Marika Lillemets and Priit Jarve, 1990

Marika Lillemets, senior editor of bi-monthly photo magazine Aja Pulses (Pulse of Time) Tallin and Priit Jarve, Director, Institute of Philosophy, Sociology, & Law, Estonian Academy of Sciences
Interviewer: Gwynne Dyer

MS notes: The Popular Front was formed in 1988 by people who were already in the elite of Estonia. It remains an elite organization. Many of them are sociologists and writers. Mariu Lauriston, the head of the dept of journalism, of the U. of Tartu, wrote the letter of 40 in 1980, signed by 40 known people and sent to various magazines, talking about the bad condition of culture and language in Estonia. They lost their jobs for doing this. The strikes are being led by people who are not workers. The SU did have a national policy to try to eliminate nationalities by getting them all to speak Russian. 50 nationalities have disappeared because of the effectiveness of this.

People should have a sense of home. Therefore Estonians have certain rights that others don’t have. These strikers are people who have not been here for more than 5 years and they are not interested in the problems of the republic. About 10% of the Popular Front are Russians, they have their own sections. This is really a conflict of ideologies and of how to do things, and not between nations.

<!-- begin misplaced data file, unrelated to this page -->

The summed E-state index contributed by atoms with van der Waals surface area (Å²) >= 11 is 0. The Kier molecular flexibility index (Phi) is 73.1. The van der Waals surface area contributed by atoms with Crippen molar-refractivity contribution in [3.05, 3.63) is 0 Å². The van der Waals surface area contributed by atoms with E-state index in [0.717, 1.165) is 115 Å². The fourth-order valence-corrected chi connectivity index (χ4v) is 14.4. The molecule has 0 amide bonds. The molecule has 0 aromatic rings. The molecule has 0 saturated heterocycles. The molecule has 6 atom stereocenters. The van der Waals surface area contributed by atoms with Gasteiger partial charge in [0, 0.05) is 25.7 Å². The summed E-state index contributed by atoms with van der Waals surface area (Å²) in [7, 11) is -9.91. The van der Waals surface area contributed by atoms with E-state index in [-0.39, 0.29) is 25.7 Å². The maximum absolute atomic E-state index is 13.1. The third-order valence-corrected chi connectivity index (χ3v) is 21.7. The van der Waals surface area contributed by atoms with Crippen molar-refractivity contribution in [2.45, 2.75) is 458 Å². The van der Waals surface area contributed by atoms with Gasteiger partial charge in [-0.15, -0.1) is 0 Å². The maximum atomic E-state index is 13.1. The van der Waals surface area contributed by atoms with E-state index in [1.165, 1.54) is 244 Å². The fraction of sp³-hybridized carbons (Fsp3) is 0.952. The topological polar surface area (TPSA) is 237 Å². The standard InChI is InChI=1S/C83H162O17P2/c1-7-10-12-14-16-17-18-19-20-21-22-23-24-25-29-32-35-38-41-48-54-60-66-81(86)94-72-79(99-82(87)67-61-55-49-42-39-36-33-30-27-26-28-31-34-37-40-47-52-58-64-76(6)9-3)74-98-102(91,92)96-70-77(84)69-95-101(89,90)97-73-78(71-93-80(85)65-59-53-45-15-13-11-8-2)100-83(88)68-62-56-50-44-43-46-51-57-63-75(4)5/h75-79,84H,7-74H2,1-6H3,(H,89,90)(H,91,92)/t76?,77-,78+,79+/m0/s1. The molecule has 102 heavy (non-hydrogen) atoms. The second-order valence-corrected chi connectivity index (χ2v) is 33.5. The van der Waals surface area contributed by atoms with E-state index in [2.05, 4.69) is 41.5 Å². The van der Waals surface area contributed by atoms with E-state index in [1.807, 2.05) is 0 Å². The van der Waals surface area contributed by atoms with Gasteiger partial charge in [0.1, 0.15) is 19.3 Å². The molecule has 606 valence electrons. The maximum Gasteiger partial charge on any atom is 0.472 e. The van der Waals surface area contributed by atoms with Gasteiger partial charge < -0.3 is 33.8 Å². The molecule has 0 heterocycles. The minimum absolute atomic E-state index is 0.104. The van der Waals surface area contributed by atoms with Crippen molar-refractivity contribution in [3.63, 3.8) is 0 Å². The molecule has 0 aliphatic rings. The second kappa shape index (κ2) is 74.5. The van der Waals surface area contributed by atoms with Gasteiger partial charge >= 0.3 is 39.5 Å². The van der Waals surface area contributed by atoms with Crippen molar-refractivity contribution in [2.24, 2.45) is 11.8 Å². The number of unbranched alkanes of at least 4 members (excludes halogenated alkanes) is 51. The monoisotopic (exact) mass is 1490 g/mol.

He says that the countryside is all Estonian. The Russians are all in the cities. He asks if the Estonians have many Russian friends. She says not. Kids in school are getting along badly from the two communities, but there are no overt problems, people are not shooting each other.

People are collecting signatures in the town square for a referendum and the only people they will allow to sign are those whose grandparents lived there in 1940.

That must make the Russians feel terrible.

She says yes, it’s a big problem.

Both the woman and Priit Jarve make the point that people tend to think that if the Russians left, it would end all trade and communication, because it has been their experience that it hard to have anything to do with anyone across borders.That has been the case, but there is no reason why it has to be.

The Russian Quest for Peace and Democracy, by Metta Spencer, published by Lexington Books